• The majority of those within financial reach of working, middle income San Franciscans (up to 150% of median income, which is $145,650 for a family of 4).

In his State of the City Address, Mayor Lee outlined a seven point plan to guide the City towards achievement of these ambitious targets. The basic tenets of this plan are to:
1. Protect our residents from eviction and displacement, including Ellis Act reform.
2. Stabilize and protect at-risk rent-controlled units, through rehabilitation loans and a new program to permanently stabilize rent conditions in at-risk units.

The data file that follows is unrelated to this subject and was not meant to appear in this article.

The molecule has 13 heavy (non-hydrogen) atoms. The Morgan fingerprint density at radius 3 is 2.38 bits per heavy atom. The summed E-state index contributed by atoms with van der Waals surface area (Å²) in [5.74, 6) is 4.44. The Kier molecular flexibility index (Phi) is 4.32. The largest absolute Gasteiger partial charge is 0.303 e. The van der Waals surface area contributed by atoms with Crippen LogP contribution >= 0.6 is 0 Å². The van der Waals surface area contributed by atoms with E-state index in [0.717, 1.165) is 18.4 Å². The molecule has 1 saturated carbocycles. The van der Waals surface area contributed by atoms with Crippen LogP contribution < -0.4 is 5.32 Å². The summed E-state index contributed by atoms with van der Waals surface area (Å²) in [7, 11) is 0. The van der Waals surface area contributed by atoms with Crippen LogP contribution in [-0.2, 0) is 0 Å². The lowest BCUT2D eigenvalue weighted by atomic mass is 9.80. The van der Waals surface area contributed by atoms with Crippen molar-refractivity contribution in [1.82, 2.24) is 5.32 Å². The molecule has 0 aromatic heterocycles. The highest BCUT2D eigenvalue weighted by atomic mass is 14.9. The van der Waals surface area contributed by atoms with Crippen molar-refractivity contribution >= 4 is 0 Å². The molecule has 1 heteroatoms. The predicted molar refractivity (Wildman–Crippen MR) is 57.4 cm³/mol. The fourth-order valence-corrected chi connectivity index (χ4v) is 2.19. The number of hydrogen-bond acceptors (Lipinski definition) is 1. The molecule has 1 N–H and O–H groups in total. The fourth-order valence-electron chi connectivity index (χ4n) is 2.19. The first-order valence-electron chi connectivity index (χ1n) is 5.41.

3. Revitalize and rebuild public housing, by continuing HOPE SF commitments and improving thousands of other Housing Authority units.
4. Double the downpayment loan programs, which helps recipients address the upfront hurdles of becoming a homeowner, and create more middle income homeownership opportunities, particularly on land under public control.
5. Build more affordable housing, faster, which will require more funding, but also new tools that spread the burden of its construction from the City to our private partners.
6. Continue to build market rate units, especially rental units, to address the demand crisis that has built up form years of not enough housing.
7. Make construction of new housing easier – both in City departments, with more staff and less process; and in the neighborhoods, by giving those neighborhoods the infrastructure they need to thrive with growth.